Is a recession a good time to be an entrepreneur? Has it changed the economics of starting a business?
Silicon Valley veteran Guy Kawasaki believes the answer to both is "yes".
In a post on Building43, he argues that there are new economics of entrepreneurship:
- Talent is free or cheap. Thanks to the ills of the recession, Kawasaki writes "If there was ever a time to get great people for free or cheap, this is it".
- Tools are free or cheap. Citing open source, Kawasaki says "You’d really have to work at it to spend a lot of money for the tools to build something these days".
- Storage, bandwidth and servers are free or cheap. Thanks to cloud hosting services, "you can get more storage, bandwidth, and servers for $1,000 a month than you’ll be able to use".
- Marketing is free or cheap. Twitter is "the single best way to market your product or service" and Facebook "is a close second". Both, of course, are free.
Having started a number of online businesses over the years and being in the midst of starting a couple of news ones during this recession, I disagree with Kawasaki. Here's why.
Talent isn't free or cheap.
There are plenty of good people who are unemployed or under-employed right now but that doesn't mean that most of them are willing and able to work for a pittance. Furthermore, from what I see in my network, the best people don't have any shortage of work.
But whether or not you can find decent worker bees at little cost is besides the point in my opinion. Trying to use "free or cheap" labor is not a good long-term strategy for attracting and retaining talent. As they say, you get what you pay for, recession or no recession. When the people you hire feel like they're being taken advantage of and aren't invested in your success, don't be surprised when they fail to deliver what you expected. And don't be surprised when they drop you like a bad habit once they find an opportunity that compensates them fairly.
Tools are cheap but that doesn't mean building a skyscraper is.
Open source solutions are great and can significantly reduce your costs. But if they're not put in the hands of competent, talented developers, they're worthless. If you give a monkey a hammer, don't expect him to build you a house; if you give a novice developer PHP and MySQL, don't expect him to build you a scalable web application.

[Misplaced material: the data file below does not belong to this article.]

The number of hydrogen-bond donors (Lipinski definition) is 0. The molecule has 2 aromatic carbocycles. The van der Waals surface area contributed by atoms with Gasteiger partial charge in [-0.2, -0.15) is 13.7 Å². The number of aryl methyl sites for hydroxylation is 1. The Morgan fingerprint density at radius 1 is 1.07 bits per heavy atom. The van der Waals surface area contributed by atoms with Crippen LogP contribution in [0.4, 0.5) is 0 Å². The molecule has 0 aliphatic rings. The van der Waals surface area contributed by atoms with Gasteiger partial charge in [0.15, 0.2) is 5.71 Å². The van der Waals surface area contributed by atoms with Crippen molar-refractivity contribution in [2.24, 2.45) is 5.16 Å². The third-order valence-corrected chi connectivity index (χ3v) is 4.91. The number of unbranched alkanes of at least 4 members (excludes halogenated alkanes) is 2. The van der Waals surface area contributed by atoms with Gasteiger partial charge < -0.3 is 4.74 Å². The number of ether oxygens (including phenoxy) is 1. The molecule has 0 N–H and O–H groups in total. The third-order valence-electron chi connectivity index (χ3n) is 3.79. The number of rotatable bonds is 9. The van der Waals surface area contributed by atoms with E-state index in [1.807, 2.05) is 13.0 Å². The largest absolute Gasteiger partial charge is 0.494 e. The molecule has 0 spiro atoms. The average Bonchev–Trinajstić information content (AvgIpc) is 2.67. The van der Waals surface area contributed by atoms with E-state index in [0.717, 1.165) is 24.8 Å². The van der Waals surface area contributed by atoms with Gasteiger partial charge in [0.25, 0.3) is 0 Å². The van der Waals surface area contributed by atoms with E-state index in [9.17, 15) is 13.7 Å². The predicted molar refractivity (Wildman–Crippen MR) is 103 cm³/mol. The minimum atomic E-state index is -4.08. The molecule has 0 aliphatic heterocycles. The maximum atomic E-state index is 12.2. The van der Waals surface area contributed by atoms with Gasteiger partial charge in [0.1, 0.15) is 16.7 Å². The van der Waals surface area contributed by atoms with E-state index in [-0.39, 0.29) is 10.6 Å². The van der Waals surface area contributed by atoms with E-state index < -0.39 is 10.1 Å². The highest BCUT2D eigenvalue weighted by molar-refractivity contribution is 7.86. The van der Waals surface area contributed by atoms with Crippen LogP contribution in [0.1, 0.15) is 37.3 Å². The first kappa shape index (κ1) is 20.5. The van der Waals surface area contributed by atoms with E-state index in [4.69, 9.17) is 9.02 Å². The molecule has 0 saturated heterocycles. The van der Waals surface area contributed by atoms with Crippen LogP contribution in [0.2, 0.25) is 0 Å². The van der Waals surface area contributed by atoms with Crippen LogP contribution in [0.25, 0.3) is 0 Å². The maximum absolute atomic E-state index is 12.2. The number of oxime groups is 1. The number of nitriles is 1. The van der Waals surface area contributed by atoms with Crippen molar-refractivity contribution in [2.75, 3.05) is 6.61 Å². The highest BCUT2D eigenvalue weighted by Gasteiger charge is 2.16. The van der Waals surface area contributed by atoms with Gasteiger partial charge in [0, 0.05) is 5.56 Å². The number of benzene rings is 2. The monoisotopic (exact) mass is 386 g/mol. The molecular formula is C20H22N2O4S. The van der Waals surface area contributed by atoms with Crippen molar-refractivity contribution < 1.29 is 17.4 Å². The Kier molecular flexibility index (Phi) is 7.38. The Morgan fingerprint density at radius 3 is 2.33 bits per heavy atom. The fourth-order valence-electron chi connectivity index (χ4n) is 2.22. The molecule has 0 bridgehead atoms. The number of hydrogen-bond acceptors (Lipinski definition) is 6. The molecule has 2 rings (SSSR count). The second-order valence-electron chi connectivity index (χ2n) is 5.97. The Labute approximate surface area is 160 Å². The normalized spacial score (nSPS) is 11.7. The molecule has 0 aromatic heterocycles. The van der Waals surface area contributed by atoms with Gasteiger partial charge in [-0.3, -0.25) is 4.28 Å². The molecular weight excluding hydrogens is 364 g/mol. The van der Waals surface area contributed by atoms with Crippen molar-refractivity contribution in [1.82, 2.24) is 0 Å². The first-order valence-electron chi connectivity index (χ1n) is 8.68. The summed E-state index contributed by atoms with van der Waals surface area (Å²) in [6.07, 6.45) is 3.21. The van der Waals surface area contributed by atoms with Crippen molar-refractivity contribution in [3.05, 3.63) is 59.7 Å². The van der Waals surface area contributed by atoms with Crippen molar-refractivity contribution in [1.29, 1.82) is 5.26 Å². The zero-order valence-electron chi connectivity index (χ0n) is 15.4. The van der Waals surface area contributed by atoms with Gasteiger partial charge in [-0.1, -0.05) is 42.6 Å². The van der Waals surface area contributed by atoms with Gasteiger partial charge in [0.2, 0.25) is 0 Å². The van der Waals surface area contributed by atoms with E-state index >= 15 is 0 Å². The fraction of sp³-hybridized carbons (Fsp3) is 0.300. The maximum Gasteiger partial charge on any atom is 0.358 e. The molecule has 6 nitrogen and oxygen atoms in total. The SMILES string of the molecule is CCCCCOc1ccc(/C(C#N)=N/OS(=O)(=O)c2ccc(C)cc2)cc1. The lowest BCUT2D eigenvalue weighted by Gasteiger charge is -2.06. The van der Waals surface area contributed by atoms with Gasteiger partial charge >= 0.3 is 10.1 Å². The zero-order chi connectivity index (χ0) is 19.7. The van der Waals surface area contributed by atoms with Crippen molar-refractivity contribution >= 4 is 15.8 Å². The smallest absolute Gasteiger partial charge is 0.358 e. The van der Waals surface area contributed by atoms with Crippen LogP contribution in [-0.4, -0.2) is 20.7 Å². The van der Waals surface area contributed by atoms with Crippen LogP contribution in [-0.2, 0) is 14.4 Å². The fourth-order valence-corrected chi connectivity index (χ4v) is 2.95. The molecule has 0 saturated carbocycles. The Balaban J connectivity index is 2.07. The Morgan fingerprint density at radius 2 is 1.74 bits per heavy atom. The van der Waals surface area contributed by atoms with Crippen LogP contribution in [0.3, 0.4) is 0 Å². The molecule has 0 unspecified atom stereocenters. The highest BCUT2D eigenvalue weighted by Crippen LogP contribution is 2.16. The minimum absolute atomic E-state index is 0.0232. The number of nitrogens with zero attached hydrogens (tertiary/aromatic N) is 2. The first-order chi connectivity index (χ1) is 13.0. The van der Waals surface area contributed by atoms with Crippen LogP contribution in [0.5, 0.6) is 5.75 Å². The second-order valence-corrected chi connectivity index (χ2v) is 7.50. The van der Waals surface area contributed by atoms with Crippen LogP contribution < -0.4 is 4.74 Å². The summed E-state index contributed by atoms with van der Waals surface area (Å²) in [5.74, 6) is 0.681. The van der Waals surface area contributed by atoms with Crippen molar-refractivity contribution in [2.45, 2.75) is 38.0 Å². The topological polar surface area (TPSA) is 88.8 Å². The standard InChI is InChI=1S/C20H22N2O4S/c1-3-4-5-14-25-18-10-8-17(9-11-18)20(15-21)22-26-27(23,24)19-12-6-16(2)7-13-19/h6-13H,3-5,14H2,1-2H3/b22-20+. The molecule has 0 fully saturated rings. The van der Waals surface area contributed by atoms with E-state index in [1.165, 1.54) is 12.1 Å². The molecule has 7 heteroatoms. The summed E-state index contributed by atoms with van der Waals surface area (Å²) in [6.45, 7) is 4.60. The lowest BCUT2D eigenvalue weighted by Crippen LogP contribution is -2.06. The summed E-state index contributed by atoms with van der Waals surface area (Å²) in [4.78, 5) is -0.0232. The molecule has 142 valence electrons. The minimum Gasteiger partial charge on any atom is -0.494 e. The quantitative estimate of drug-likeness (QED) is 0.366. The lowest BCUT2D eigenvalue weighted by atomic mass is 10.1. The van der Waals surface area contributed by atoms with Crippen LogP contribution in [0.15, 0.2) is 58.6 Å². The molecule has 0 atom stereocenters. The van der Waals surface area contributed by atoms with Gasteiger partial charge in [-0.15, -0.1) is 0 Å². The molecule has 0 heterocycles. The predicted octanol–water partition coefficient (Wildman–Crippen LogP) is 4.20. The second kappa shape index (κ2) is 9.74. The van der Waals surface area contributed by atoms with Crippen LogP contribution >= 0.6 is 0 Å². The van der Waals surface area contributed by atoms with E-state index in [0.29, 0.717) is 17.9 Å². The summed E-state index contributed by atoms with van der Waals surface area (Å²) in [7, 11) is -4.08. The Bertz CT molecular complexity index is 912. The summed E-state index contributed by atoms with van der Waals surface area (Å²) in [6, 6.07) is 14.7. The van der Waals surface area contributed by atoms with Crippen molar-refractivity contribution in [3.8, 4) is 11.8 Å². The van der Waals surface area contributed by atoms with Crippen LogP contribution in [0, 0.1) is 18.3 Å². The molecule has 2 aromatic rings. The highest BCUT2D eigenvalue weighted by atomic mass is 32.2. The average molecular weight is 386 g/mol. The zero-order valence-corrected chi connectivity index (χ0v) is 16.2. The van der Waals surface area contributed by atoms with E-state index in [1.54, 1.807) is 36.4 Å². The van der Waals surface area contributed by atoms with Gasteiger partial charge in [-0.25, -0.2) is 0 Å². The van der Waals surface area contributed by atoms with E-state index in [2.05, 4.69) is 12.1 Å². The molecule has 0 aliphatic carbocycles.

Open source, in my opinion, is a double-edged sword for this reason. While lots of people know how to build applications that seem to work with the free tools that exist, a much smaller number know how to build applications that work at scale. You can easily find someone who can build you a database-driven website with reasonably complex functionality; it's much harder to find someone who can build a database-driven website that won't go down for the count when you get slammed with a few hundred thousand visitors in a few hours.
Storage, bandwidth and servers can be cheap but true scalability requires investment.
When Kawasaki says "you can get more storage, bandwidth, and servers for $1,000 a month than you’ll be able to use", he may be right. That's because most sites don't need $1,000 worth of storage, bandwidth and servers. For a heavily trafficked site with hefty database interaction, trust me: you're not going to throw your web application onto a "cloud" VPS and survive.
A couple of observations:
- Many of the startups that tout the advantages of cloud hosting and its benefits don't have enough usage to speak credibly. Most would get along just fine with a dedicated server or two.
- To the extent that cloud hosting convinces startups that they don't need to worry about building scalable applications, this is folly. Any startup that thinks the cloud will solve the challenge of scalability is missing the point. Caching, database query optimization and the use of high-performance/lightweight HTTP servers, for instance, result in better applications and better architectures and are things that every startup should look at.
Real marketing isn't free.
Twitter and Facebook can be great marketing tools depending on the type of business you run. But how many highly-successful and profitable startups can you name that relied solely on Twitter and Facebook to market themselves?
If you limit your marketing efforts to services that are free, you're probably missing your greatest opportunities. Kawasaki himself notes that his startup, Alltop, isn't exactly taking over the world despite the fact that he's been "evangelizing" it on Twitter for 18 months. Clearly something is not working here and Kawasaki should probably consider that if Alltop is going to succeed, he needs to do more than tweet.
The message here is that there are no new economics of entrepreneurship. Starting a web-based business can be done cost-effectively but that doesn't mean that the most important components are free or "cheap".
Finally, Kawasaki neglects to note the single greatest cost an entrepreneur will incur: opportunity cost. The economics of that never change.
Photo credit: Robert Scoble via Flickr.